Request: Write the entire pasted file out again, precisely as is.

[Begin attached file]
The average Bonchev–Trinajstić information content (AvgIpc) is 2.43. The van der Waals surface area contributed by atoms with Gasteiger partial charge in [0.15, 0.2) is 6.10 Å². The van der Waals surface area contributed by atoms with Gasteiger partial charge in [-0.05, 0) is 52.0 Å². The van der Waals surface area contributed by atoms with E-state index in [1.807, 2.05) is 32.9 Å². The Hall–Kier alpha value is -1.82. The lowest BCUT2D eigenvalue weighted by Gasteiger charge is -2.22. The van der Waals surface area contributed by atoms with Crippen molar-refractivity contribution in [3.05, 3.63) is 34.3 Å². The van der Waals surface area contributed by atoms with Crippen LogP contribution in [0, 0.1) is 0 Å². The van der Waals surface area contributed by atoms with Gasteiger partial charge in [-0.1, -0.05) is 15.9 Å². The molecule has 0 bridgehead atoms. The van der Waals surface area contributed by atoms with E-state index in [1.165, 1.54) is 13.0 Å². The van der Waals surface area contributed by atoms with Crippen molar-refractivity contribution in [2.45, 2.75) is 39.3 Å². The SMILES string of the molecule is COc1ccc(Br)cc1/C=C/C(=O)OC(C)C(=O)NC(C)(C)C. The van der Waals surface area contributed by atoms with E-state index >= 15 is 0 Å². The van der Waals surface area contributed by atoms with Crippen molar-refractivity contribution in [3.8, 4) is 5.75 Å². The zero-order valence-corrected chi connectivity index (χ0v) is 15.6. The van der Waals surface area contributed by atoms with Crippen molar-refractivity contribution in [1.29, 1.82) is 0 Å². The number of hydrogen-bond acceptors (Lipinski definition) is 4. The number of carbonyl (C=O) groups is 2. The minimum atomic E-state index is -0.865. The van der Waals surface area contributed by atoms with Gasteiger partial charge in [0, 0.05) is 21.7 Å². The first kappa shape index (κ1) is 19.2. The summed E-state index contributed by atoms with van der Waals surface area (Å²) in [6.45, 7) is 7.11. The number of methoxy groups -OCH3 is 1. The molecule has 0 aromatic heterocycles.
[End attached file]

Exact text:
The average Bonchev–Trinajstić information content (AvgIpc) is 2.43. The van der Waals surface area contributed by atoms with Gasteiger partial charge in [0.15, 0.2) is 6.10 Å². The van der Waals surface area contributed by atoms with Gasteiger partial charge in [-0.05, 0) is 52.0 Å². The van der Waals surface area contributed by atoms with E-state index in [1.807, 2.05) is 32.9 Å². The Hall–Kier alpha value is -1.82. The lowest BCUT2D eigenvalue weighted by Gasteiger charge is -2.22. The van der Waals surface area contributed by atoms with Crippen molar-refractivity contribution in [3.05, 3.63) is 34.3 Å². The van der Waals surface area contributed by atoms with Crippen LogP contribution in [0, 0.1) is 0 Å². The van der Waals surface area contributed by atoms with Gasteiger partial charge in [-0.1, -0.05) is 15.9 Å². The molecule has 0 bridgehead atoms. The van der Waals surface area contributed by atoms with E-state index in [1.165, 1.54) is 13.0 Å². The van der Waals surface area contributed by atoms with Crippen molar-refractivity contribution in [2.45, 2.75) is 39.3 Å². The SMILES string of the molecule is COc1ccc(Br)cc1/C=C/C(=O)OC(C)C(=O)NC(C)(C)C. The van der Waals surface area contributed by atoms with E-state index >= 15 is 0 Å². The van der Waals surface area contributed by atoms with Crippen molar-refractivity contribution in [3.8, 4) is 5.75 Å². The zero-order valence-corrected chi connectivity index (χ0v) is 15.6. The van der Waals surface area contributed by atoms with Crippen molar-refractivity contribution in [1.29, 1.82) is 0 Å². The number of hydrogen-bond acceptors (Lipinski definition) is 4. The number of carbonyl (C=O) groups is 2. The minimum atomic E-state index is -0.865. The van der Waals surface area contributed by atoms with Gasteiger partial charge in [0, 0.05) is 21.7 Å². The first kappa shape index (κ1) is 19.2. The summed E-state index contributed by atoms with van der Waals surface area (Å²) in [6.45, 7) is 7.11. The number of methoxy groups -OCH3 is 1. The molecule has 0 aromatic heterocycles.